Students Learn to Tackle Sensitive and Taboo Topics Together

AMWA board members (from left): Sunita Sridhar, Patience Gallagher, Kimberly Gergelis, Donya Eizadkhah and Carly Hirschberg
AMWA board members (from left): Sunita Sridhar, Patience Gallagher, Kimberly Gergelis, Donya Eizadkhah and Carly Hirschberg

This spring, the Einstein chapter of the American Medical Women's Association (AMWA) organized the Let's Talk About…Fair, an event aimed at educating medical students about how to effectively communicate with patients concerning topics related to health and sexuality that may be considered taboo. More than 75 Einstein medical students attended the first-time event.

In addition, more than 40 students representing various Einstein interest groups and clubs–including the American Medical Student Association, Einstein Pride, Surgery Interest Group, Muslim Student Association, Homeless Outreach Program at Einstein, Medical Students for Choice, Einstein Community Health Outreach–hosted interactive booths that featured diverse topics such as human trafficking, women's health, sexual concerns of adolescents and of LGBT communities, and HIV and sexually-transmitted diseases.

"Our goal was to share information that would enable us, as future physicians, to better communicate with our patients about these topics in order to, ultimately, provide better care," said Kimberly Gergelis, secretary of Einstein's AMWA chapter.

"It's important for our students to be aware of and be prepared to address a multitude of patient issues in a caring and sensitive manner," added Dr. Nadine T. Katz, medical director, Einstein campus, at Montefiore Medical Center who serves as faculty advisor to the group. "The fair offered a safe, open environment through which they could learn about and discuss these topics."

 Sex reassignment surgery was the topic of interest at the Surgery Interest Group's booth, where attendees were provided information about surgical techniques available for gender transition, risks associated with the procedure and postoperative complications. "A common question was whether the surgery was covered by health insurance," noted Helena Wu, one of the organizers at the booth.

The Einstein chapter of Medical Students for Choice (MSFC)—an international organization that strives to dispel the stigma associated with abortion and supports pro-choice activists and physicians—offered information on abortion care, while also demonstrating how to insert an intra-uterine contraceptive device and how to perform manual vacuum aspiration abortions. They also handed out a questionnaire to participants to see how much they knew about access to abortion care in the United States.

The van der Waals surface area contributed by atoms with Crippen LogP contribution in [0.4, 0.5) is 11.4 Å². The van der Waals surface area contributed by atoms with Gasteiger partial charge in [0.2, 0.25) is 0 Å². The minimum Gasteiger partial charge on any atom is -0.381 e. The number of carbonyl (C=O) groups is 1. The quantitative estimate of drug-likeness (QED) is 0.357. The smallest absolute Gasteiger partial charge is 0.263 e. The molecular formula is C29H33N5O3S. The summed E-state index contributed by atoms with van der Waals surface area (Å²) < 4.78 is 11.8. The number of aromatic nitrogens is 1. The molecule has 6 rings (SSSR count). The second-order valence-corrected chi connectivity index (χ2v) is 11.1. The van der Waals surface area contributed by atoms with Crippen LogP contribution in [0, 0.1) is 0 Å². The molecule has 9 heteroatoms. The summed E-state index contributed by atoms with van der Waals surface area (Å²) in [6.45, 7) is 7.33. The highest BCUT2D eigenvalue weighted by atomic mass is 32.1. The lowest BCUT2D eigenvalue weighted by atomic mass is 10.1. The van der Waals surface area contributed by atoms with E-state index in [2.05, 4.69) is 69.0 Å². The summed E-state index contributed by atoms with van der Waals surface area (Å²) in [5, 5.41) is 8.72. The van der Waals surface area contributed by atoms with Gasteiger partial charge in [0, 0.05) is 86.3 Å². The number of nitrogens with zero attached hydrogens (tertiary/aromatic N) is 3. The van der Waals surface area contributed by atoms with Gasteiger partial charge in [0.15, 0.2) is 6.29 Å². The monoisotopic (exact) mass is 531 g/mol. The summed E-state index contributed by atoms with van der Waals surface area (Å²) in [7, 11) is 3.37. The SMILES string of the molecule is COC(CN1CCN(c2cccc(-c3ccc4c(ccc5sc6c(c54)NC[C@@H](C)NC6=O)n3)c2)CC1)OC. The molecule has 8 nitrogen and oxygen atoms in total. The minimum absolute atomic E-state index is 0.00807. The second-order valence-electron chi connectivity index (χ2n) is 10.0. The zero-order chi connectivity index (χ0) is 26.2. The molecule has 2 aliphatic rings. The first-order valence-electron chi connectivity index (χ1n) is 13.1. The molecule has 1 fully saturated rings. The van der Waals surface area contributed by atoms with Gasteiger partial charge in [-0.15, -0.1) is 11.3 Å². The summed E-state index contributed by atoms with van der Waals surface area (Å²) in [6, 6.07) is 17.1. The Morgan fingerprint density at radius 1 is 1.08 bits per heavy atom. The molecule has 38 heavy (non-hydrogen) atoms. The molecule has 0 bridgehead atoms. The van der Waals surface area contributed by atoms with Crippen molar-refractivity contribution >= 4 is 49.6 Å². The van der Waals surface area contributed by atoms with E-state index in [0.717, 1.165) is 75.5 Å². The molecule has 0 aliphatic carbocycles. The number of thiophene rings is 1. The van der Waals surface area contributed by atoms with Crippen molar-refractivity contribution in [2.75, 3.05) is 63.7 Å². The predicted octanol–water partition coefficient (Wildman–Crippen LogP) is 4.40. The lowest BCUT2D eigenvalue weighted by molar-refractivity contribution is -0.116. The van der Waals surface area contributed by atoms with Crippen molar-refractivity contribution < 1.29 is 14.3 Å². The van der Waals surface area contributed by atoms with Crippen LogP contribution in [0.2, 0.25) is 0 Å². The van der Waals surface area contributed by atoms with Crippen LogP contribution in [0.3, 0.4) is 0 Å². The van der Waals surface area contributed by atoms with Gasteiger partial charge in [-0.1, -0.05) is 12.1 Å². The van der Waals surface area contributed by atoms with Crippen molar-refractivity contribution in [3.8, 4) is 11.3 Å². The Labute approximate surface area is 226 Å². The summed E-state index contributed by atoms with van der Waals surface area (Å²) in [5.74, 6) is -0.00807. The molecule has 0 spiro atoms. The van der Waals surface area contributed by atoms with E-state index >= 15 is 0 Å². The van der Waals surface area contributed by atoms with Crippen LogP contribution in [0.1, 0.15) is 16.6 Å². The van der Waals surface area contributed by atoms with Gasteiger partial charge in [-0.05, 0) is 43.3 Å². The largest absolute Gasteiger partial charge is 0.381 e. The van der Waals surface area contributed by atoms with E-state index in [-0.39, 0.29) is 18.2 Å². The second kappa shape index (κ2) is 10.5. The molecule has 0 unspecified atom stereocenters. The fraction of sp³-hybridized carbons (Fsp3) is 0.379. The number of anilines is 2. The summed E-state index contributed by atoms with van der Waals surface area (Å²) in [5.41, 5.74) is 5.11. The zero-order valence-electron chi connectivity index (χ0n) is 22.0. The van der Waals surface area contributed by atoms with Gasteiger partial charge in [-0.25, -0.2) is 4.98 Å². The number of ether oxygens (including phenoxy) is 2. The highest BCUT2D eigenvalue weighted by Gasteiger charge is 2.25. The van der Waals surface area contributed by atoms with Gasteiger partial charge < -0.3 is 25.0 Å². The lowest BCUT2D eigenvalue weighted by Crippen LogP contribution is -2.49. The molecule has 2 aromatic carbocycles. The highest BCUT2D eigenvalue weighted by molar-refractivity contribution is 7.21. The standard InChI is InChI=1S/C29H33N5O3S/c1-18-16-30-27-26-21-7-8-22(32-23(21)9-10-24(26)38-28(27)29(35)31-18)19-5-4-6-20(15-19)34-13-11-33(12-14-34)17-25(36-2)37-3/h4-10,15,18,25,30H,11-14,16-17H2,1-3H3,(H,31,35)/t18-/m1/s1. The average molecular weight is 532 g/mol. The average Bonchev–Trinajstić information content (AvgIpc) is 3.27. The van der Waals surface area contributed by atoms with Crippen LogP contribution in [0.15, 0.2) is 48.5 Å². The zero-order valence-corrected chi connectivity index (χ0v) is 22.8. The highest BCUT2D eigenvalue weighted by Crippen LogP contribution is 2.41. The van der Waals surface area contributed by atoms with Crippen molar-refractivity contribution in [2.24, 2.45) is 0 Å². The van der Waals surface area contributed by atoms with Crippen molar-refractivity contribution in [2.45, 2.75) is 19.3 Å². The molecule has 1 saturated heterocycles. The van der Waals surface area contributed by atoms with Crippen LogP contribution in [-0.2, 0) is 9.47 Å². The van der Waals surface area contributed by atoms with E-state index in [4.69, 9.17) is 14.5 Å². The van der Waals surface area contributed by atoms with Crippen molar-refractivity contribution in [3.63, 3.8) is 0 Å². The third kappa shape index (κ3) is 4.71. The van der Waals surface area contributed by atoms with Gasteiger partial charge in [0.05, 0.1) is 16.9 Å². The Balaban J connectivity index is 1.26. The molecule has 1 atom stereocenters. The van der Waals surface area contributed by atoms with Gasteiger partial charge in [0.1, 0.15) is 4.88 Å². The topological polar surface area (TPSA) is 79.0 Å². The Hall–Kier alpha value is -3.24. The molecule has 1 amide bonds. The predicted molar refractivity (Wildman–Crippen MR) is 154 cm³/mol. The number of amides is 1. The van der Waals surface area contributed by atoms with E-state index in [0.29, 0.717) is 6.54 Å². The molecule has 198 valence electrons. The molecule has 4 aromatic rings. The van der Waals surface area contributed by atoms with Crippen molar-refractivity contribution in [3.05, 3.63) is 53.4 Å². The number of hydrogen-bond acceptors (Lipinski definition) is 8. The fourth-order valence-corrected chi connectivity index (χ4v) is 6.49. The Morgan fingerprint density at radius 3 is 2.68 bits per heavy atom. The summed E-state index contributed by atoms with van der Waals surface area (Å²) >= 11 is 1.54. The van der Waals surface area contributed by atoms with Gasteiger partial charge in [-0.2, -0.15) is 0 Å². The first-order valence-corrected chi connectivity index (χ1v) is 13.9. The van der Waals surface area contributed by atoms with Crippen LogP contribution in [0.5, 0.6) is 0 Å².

AMWA tackled the sensitive issue of domestic violence by informing participants on how to use RADAR, a domestic violence intervention tool that helps to identify victims and provide them with counseling and support services. They also hosted a "Myth or Fact" game aimed at shedding light on commonly held myths about domestic violence.
At the booth focused on human trafficking, attendees received guidelines on how to identify and treat victims, and how to coordinate with the National Human Trafficking Resource Center for further action. "Our objective was to help students realize that they can have a role in eradicating these crimes," asserted Donya Eizadkhah, vice president of Einstein's AMWA chapter, who was working at the booth.

The Muslim Students Association addressed issues of contraception, abortion and sexuality in the context of Islam. "One of the most common questions was about how to approach an observant Muslim patient," said Ul Weena, who headed the booth. "Our advice was to be respectful and accommodating of the patient's beliefs during the course of treatment, and to make them feel comfortable."

The Let's Talk About…Fair ended on a fun note, with a raffle for tickets to the Museum of Sex and a selection of stylish Einstein gear. "Overall, the event was a great success," noted Ms. Gergelis. "We got great feedback about how unique and informative everything was."  


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